Is Interstellar (2014) a western genre film?

The wilderness paradise is an internal landscape still relevant today in American culture. As a painter I love the idea of mythical landscapes. The landscape as an image can represent various emotional states. In depth psychology myth is special term because it’s a story that represents an archetypal pattern.

The quote from William Indick (2008) points out the basic mythic pattern, “Upon entering the landscape of the Western film, the viewer vicariously enters an American Eden, a wilderness paradise that is now all but lost.” (p. 14)  I believe Indick is saying that the pattern of this particular mythic landscape, originating with the Garden on Eden, is archetypal and based on a feeling-tone of a lost paradise due to misguided action. The landscape is a memory and also an ideal home to return to if you can manage it.

Director Nolan’s film Interstellar (2014) weaves together a complex narrative with several layers of this pattern. On a global scale the earth is slowing starving and suffocating all people. The earth paradise is lost because of people’s misguided priorities and now they are doomed to die – while still seeking a way to live. On a personal scale the main character, Cooper by Matthew McConaughey, is a single father who is separated from his children and has lost his chance to see them grow up but remains determined to return to them.

Another symbol that is similar and essential to the landscape in all three referenced myths, besides the male female paring, is the sphere. In the Garden of Eden it was an apple. In the traditional westerns Indeck (2008) mentioned the ‘last bullet theme’ (p. 20). In Director Nolan’s film Interstellar (2014) the wormhole represent the spherical symbol of transformation between realities.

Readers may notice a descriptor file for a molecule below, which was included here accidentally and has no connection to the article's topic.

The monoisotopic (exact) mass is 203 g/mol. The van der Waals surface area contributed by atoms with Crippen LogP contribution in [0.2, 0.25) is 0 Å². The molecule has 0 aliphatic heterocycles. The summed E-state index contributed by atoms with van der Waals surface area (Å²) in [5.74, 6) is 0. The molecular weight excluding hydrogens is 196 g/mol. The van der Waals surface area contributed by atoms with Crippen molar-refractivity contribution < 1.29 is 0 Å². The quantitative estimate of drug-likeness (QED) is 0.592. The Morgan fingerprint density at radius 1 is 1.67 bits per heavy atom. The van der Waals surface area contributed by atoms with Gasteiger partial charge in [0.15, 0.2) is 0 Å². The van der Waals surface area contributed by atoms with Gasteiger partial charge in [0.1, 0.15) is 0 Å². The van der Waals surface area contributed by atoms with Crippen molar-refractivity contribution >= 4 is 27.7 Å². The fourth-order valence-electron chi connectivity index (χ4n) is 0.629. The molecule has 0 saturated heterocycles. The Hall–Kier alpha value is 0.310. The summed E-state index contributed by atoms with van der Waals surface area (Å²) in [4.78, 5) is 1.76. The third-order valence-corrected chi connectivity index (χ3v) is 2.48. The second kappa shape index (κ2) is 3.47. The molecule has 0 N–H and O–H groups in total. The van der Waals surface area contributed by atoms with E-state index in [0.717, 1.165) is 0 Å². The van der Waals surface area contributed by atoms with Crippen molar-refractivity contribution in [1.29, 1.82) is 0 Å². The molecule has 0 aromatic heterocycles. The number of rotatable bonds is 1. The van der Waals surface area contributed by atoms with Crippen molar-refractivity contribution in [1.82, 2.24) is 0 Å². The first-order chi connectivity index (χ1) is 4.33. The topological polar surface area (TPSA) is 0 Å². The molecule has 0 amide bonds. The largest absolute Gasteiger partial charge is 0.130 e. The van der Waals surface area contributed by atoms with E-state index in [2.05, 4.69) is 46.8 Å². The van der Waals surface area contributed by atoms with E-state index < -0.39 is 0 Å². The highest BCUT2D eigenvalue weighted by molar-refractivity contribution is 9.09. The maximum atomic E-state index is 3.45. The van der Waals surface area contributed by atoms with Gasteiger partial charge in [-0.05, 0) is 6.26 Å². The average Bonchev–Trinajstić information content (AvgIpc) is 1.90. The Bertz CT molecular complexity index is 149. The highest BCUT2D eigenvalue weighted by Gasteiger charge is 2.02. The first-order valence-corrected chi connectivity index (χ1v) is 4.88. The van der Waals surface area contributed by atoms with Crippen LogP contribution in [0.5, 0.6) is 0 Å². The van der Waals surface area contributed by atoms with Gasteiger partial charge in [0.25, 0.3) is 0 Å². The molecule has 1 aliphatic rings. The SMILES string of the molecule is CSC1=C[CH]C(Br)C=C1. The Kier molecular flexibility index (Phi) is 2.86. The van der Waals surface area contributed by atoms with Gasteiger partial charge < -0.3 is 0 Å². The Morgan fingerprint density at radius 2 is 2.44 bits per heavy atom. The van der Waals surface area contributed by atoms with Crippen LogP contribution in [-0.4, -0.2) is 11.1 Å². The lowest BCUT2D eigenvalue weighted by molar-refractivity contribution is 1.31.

Poem from film, Do not go gentle into that good night

by Dylan Thomas, 1914 – 1953 (source)

Do not go gentle into that good night,
Old age should burn and rave at close of day;
Rage, rage against the dying of the light.

Though wise men at their end know dark is right,
Because their words had forked no lightning they
Do not go gentle into that good night.

Good men, the last wave by, crying how bright
Their frail deeds might have danced in a green bay,
Rage, rage against the dying of the light.

Wild men who caught and sang the sun in flight,
And learn, too late, they grieved it on its way,
Do not go gentle into that good night.

Grave men, near death, who see with blinding sight
Blind eyes could blaze like meteors and be gay,
Rage, rage against the dying of the light.

And you, my father, there on the sad height,
Curse, bless, me now with your fierce tears, I pray.
Do not go gentle into that good night.
Rage, rage against the dying of the light.

Reference

Indick, W. (2008). The Psychology of the Western: How the American Psyche Plays Out on Screen. Jefferson, N.C: McFarland.
Nolan, C. (2014). Interstellar. Adventure, Sci-Fi.

Categories: Writing

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